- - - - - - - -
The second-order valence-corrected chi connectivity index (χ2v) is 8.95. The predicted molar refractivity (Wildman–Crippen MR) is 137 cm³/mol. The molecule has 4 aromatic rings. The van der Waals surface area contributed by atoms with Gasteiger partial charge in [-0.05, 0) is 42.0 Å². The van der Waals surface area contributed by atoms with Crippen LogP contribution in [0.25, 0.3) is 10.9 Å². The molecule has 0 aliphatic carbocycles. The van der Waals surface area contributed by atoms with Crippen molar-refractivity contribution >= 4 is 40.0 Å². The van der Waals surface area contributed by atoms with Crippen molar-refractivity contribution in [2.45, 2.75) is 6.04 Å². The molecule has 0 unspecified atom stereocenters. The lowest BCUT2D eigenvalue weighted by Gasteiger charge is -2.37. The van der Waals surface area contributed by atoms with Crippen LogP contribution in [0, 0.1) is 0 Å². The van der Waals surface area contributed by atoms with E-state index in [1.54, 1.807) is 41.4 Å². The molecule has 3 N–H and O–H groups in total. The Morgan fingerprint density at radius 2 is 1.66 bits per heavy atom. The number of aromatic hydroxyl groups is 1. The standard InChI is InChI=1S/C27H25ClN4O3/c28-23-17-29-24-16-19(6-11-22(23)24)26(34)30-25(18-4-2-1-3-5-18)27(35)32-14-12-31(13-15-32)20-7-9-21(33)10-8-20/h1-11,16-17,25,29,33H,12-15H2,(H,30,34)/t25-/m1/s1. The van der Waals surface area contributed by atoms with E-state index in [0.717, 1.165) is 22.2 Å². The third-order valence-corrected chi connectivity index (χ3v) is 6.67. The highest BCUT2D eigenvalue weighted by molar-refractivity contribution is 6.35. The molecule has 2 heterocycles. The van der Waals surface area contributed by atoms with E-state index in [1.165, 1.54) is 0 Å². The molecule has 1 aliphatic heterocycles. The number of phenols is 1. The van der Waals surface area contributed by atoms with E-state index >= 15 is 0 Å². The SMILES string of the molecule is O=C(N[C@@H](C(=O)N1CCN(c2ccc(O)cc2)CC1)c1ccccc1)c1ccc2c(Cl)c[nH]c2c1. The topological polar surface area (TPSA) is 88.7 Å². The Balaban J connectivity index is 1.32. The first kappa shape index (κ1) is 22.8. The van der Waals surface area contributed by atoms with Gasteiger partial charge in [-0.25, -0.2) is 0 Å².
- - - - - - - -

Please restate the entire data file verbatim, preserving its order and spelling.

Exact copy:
The second-order valence-corrected chi connectivity index (χ2v) is 8.95. The predicted molar refractivity (Wildman–Crippen MR) is 137 cm³/mol. The molecule has 4 aromatic rings. The van der Waals surface area contributed by atoms with Gasteiger partial charge in [-0.05, 0) is 42.0 Å². The van der Waals surface area contributed by atoms with Crippen LogP contribution in [0.25, 0.3) is 10.9 Å². The molecule has 0 aliphatic carbocycles. The van der Waals surface area contributed by atoms with Crippen molar-refractivity contribution >= 4 is 40.0 Å². The van der Waals surface area contributed by atoms with Crippen molar-refractivity contribution in [2.45, 2.75) is 6.04 Å². The molecule has 0 unspecified atom stereocenters. The lowest BCUT2D eigenvalue weighted by Gasteiger charge is -2.37. The van der Waals surface area contributed by atoms with Crippen LogP contribution in [0, 0.1) is 0 Å². The van der Waals surface area contributed by atoms with E-state index in [1.54, 1.807) is 41.4 Å². The molecule has 3 N–H and O–H groups in total. The Morgan fingerprint density at radius 2 is 1.66 bits per heavy atom. The number of aromatic hydroxyl groups is 1. The standard InChI is InChI=1S/C27H25ClN4O3/c28-23-17-29-24-16-19(6-11-22(23)24)26(34)30-25(18-4-2-1-3-5-18)27(35)32-14-12-31(13-15-32)20-7-9-21(33)10-8-20/h1-11,16-17,25,29,33H,12-15H2,(H,30,34)/t25-/m1/s1. The van der Waals surface area contributed by atoms with E-state index in [0.717, 1.165) is 22.2 Å². The third-order valence-corrected chi connectivity index (χ3v) is 6.67. The highest BCUT2D eigenvalue weighted by molar-refractivity contribution is 6.35. The molecule has 2 heterocycles. The van der Waals surface area contributed by atoms with E-state index in [1.165, 1.54) is 0 Å². The molecule has 1 aliphatic heterocycles. The number of phenols is 1. The van der Waals surface area contributed by atoms with E-state index >= 15 is 0 Å². The SMILES string of the molecule is O=C(N[C@@H](C(=O)N1CCN(c2ccc(O)cc2)CC1)c1ccccc1)c1ccc2c(Cl)c[nH]c2c1. The topological polar surface area (TPSA) is 88.7 Å². The Balaban J connectivity index is 1.32. The first kappa shape index (κ1) is 22.8. The van der Waals surface area contributed by atoms with Gasteiger partial charge in [-0.25, -0.2) is 0 Å².